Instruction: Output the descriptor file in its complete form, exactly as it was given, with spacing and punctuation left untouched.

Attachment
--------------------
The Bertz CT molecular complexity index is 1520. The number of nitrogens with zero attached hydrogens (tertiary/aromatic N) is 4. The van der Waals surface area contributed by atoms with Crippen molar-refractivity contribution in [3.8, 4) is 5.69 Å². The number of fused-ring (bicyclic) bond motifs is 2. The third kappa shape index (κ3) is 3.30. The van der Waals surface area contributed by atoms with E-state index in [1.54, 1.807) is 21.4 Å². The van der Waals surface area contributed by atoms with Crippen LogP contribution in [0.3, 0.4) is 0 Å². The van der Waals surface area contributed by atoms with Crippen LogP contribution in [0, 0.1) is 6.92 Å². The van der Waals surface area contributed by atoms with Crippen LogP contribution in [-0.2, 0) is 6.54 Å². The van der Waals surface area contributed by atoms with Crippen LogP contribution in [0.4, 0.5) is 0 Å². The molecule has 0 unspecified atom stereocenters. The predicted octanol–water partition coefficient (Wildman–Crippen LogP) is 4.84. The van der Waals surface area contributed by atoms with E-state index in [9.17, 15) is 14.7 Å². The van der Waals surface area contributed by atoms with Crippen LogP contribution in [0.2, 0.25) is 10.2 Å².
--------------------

The Bertz CT molecular complexity index is 1520. The number of nitrogens with zero attached hydrogens (tertiary/aromatic N) is 4. The van der Waals surface area contributed by atoms with Crippen molar-refractivity contribution in [3.8, 4) is 5.69 Å². The number of fused-ring (bicyclic) bond motifs is 2. The third kappa shape index (κ3) is 3.30. The van der Waals surface area contributed by atoms with E-state index in [1.54, 1.807) is 21.4 Å². The van der Waals surface area contributed by atoms with Crippen LogP contribution in [0.3, 0.4) is 0 Å². The van der Waals surface area contributed by atoms with Crippen LogP contribution in [0, 0.1) is 6.92 Å². The van der Waals surface area contributed by atoms with Crippen LogP contribution in [-0.2, 0) is 6.54 Å². The van der Waals surface area contributed by atoms with Crippen LogP contribution in [0.4, 0.5) is 0 Å². The molecule has 0 unspecified atom stereocenters. The predicted octanol–water partition coefficient (Wildman–Crippen LogP) is 4.84. The van der Waals surface area contributed by atoms with E-state index in [9.17, 15) is 14.7 Å². The van der Waals surface area contributed by atoms with Crippen LogP contribution in [0.2, 0.25) is 10.2 Å².